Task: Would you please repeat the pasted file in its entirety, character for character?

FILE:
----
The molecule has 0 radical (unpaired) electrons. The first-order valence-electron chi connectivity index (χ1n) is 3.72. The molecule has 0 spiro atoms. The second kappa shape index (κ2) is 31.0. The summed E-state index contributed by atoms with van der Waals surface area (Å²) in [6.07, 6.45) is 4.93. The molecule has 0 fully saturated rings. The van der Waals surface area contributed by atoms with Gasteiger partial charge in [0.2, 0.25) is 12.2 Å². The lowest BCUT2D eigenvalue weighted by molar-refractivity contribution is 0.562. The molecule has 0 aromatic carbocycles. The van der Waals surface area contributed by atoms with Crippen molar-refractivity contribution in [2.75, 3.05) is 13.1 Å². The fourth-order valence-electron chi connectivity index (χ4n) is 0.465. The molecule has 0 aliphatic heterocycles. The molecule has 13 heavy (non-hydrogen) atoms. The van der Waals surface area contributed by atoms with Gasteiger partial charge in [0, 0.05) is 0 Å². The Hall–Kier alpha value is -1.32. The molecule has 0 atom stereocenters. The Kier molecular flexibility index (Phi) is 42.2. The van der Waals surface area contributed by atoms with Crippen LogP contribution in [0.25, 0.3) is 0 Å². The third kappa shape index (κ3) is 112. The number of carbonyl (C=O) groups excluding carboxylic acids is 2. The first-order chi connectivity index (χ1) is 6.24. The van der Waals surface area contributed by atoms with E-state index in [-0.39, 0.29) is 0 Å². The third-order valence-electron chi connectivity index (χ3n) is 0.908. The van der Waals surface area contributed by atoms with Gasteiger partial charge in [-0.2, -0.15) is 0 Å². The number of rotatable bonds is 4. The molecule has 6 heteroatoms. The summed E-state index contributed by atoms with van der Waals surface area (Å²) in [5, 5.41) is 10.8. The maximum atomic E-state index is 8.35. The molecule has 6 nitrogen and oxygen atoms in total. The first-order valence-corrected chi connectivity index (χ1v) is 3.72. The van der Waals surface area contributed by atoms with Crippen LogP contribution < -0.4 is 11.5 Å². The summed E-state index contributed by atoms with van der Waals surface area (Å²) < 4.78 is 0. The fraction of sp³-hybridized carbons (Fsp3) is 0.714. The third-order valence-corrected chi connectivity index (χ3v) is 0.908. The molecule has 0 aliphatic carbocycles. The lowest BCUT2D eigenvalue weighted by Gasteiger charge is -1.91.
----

The molecule has 0 radical (unpaired) electrons. The first-order valence-electron chi connectivity index (χ1n) is 3.72. The molecule has 0 spiro atoms. The second kappa shape index (κ2) is 31.0. The summed E-state index contributed by atoms with van der Waals surface area (Å²) in [6.07, 6.45) is 4.93. The molecule has 0 fully saturated rings. The van der Waals surface area contributed by atoms with Gasteiger partial charge in [0.2, 0.25) is 12.2 Å². The lowest BCUT2D eigenvalue weighted by molar-refractivity contribution is 0.562. The molecule has 0 aromatic carbocycles. The van der Waals surface area contributed by atoms with Crippen molar-refractivity contribution in [2.75, 3.05) is 13.1 Å². The fourth-order valence-electron chi connectivity index (χ4n) is 0.465. The molecule has 0 aliphatic heterocycles. The molecule has 13 heavy (non-hydrogen) atoms. The van der Waals surface area contributed by atoms with Gasteiger partial charge in [0, 0.05) is 0 Å². The Hall–Kier alpha value is -1.32. The molecule has 0 atom stereocenters. The Kier molecular flexibility index (Phi) is 42.2. The van der Waals surface area contributed by atoms with Crippen LogP contribution in [0.25, 0.3) is 0 Å². The third kappa shape index (κ3) is 112. The number of carbonyl (C=O) groups excluding carboxylic acids is 2. The first-order chi connectivity index (χ1) is 6.24. The van der Waals surface area contributed by atoms with E-state index in [-0.39, 0.29) is 0 Å². The third-order valence-electron chi connectivity index (χ3n) is 0.908. The van der Waals surface area contributed by atoms with Gasteiger partial charge in [-0.2, -0.15) is 0 Å². The number of rotatable bonds is 4. The molecule has 6 heteroatoms. The summed E-state index contributed by atoms with van der Waals surface area (Å²) in [5, 5.41) is 10.8. The maximum atomic E-state index is 8.35. The molecule has 6 nitrogen and oxygen atoms in total. The first-order valence-corrected chi connectivity index (χ1v) is 3.72. The van der Waals surface area contributed by atoms with Crippen LogP contribution < -0.4 is 11.5 Å². The summed E-state index contributed by atoms with van der Waals surface area (Å²) < 4.78 is 0. The fraction of sp³-hybridized carbons (Fsp3) is 0.714. The third-order valence-corrected chi connectivity index (χ3v) is 0.908. The molecule has 0 aliphatic carbocycles. The lowest BCUT2D eigenvalue weighted by Gasteiger charge is -1.91.